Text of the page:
Sean McDermott now has a potentially ugly quarterback controversy on his hands, one which will probably end when Taylor reclaims the starting job without comment like an ultra-professional. But the damage to McDermott’s credibility and team morale will be difficult to quantify. McDermott wanted to change the team culture after the circus atmosphere of the Rex Ryan era. But Ryan’s teams never quit as badly as McDermott’s Bills have quit at the ends of two straight games.
What’s fascinating to me about this already legendary debacle is that it encapsulates almost every error bad organizations routinely make, all of which we’ve discussed before: blaming disappointing performance on your best players, getting rid of option A without carefully considering what option B is, putting players in situations they have no chance of succeeding in, judging players based on superficial stereotypes rather than performance, trying to to wedge the players into a system rather than designing the system around the players, playing (in Tanier’s phrase) your guys rather than the best guys. (I know the Bills operate by looking at what Belichick does and doing the opposite, but this is ridiculous.) And the result is that McDermott has ruined the team’s relationship with a skilled QB it’s never surrounded with any talent, destroyed Peterman as a prospect, and immolated his credibility. Well, when he gets fired there is likely to be an opening in Trump’s cabinet.
In other similar news:
- Brett Hundley threw 36 passes for 6.6 Y/A, 3 picks, no TDs, and 6 sacks. I remember many Packer fans sliding into my @ to assert that Hundley was obviously a better QB than Colin Kaepernick because after all it is unpossible that Mike McCarthy could be wrong like it was two weeks ago. Anyway, as a fan of another NFC team I agree with these Packer fans that Green Bay should keep McCarthy in perpetuity.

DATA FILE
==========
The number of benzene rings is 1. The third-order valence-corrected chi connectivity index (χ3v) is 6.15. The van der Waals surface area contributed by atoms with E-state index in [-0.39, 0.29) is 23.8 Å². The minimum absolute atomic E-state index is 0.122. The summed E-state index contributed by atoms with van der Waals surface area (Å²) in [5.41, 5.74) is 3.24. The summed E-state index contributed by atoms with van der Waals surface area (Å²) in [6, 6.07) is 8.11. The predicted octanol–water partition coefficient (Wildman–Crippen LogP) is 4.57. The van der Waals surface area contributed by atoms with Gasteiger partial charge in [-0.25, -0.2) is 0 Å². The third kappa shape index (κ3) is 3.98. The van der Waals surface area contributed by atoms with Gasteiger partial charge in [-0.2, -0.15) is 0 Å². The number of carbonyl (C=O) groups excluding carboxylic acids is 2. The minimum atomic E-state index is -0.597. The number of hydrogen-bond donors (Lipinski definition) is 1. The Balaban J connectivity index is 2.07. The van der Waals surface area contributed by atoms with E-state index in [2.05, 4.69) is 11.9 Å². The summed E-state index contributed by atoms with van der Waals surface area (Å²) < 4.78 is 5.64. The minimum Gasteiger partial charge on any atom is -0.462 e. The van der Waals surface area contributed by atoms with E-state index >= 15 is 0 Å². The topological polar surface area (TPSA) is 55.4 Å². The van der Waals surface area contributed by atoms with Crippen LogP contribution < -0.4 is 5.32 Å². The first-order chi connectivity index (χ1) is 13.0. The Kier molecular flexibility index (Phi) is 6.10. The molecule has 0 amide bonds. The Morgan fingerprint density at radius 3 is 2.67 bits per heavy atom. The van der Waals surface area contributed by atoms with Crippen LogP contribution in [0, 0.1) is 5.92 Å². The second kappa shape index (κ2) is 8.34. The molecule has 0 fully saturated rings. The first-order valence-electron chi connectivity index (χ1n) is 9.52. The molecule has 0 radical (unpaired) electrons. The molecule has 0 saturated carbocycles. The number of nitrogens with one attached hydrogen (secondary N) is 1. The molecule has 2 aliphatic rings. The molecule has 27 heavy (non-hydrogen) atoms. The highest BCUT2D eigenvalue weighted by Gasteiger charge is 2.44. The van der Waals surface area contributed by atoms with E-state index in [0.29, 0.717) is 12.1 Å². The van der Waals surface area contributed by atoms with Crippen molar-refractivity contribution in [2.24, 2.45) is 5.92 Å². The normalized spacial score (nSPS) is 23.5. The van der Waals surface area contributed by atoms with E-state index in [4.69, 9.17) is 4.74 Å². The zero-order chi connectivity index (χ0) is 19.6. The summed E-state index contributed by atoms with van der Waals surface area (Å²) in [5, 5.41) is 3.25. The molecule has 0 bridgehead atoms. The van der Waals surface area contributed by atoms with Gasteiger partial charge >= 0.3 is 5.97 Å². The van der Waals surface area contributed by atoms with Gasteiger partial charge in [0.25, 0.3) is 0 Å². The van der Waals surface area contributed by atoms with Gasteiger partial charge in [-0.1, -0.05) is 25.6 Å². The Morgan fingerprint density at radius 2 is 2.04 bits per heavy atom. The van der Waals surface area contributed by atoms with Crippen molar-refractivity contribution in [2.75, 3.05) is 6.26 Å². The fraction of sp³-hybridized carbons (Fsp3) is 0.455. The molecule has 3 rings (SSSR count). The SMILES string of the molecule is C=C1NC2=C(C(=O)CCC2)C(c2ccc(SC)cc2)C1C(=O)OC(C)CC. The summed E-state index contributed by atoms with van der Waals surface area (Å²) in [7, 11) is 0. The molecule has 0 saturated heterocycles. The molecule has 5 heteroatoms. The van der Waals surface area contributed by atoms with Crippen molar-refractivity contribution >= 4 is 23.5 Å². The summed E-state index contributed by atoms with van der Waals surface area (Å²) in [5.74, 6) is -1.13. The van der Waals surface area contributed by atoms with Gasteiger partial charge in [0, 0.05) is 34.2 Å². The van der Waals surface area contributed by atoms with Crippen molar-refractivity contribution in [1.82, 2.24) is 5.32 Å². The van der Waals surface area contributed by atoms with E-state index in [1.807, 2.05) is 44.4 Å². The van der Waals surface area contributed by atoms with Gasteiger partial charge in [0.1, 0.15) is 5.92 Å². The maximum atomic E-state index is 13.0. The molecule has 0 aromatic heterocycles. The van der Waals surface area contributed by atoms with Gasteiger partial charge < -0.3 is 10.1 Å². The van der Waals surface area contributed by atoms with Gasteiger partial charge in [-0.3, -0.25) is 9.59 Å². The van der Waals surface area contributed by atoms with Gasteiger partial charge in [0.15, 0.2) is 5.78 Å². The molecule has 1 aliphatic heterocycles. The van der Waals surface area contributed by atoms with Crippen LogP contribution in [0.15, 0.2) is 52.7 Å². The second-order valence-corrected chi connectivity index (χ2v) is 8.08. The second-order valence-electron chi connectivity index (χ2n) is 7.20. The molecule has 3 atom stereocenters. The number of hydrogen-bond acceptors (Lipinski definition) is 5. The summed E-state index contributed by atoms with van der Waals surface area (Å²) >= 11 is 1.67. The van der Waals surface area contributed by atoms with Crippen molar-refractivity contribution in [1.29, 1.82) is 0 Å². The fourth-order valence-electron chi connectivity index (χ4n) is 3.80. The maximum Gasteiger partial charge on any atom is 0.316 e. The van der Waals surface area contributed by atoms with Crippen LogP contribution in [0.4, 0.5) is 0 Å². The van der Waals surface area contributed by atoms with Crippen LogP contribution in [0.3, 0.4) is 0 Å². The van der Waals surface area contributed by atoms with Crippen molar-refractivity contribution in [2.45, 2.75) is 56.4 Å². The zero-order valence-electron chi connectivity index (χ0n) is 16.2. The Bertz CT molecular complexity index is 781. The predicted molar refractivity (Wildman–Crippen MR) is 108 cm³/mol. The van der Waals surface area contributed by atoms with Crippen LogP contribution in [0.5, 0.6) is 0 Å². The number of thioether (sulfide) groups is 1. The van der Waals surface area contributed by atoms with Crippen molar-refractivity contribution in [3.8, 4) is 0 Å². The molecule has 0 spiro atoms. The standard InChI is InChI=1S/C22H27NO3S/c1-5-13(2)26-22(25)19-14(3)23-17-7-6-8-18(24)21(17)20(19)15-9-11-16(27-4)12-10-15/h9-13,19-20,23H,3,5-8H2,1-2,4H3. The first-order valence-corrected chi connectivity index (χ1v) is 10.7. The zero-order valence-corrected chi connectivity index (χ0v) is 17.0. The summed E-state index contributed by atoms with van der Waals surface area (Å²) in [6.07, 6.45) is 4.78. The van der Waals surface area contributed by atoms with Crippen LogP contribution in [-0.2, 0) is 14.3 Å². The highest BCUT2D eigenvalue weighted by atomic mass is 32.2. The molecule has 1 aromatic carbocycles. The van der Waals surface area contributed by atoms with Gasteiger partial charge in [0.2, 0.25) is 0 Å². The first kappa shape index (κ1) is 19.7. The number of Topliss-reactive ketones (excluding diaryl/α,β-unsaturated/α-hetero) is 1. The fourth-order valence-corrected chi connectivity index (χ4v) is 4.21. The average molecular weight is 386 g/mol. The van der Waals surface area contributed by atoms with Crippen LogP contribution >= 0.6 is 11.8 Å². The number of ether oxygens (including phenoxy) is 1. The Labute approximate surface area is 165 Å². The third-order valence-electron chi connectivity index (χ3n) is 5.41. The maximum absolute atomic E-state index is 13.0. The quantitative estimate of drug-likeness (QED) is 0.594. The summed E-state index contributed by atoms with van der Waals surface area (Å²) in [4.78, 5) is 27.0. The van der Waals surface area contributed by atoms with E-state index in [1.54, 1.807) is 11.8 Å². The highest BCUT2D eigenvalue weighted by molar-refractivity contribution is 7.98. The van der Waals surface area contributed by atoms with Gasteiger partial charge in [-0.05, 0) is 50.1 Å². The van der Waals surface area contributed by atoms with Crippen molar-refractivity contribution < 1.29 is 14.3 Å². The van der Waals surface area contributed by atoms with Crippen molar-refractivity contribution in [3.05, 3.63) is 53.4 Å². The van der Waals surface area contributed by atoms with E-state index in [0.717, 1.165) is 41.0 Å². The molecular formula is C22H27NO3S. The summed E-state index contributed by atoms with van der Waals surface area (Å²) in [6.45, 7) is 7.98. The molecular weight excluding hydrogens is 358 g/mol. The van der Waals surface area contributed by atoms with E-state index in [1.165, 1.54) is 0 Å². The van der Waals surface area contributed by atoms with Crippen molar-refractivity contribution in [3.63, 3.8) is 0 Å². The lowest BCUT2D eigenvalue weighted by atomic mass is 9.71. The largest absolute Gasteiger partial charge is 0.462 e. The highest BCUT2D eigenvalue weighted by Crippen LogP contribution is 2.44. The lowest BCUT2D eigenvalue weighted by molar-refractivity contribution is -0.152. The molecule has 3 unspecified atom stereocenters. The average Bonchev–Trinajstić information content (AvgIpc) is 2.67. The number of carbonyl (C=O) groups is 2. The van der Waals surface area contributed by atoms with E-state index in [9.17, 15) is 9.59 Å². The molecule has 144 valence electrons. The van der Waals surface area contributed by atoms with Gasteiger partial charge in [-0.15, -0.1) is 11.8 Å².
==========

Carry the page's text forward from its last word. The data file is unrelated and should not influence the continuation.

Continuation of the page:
- Former Peyton Manning restroom attendant Adam Gase has a head coaching job largely because of his alleged ability to get strong performances out of Jay Cutler (although in his year with Gase as his coach Jay Cutler had a completely typical Jay Cutler year.) Cutler clearly doesn’t want to play anymore, as he indicated by retiring, but Gase keeps playing him, yesterday getting rewarded with 3 interceptions in 12 attempts before getting hurt. He KNOWS HOW TO WIN THE CLOSE ONES until he doesn’t, though.
- John Elway is truly a Trump supporter in full. As we discussed yesterday, the Broncos have been to professional football what Coors Light is to beer in large measure because Elway made the disastrous decisions to 1)replace one of the best defensive coaches in NFL history with someone with no track record of success as a defensive coach and 2)start the year with zero QBs with any business being NFL starters on his roster. He’s also had several bad drafts. This has, very predictably, been a disaster. Elway’s response? Calling his players “soft” and firing the offensive coordinator. “Brock Osweiler is terrible because of Mike McCoy’s playcalling” is about as plausible as “upper-class tax cuts will pay for themselves.” Accountability is for other people.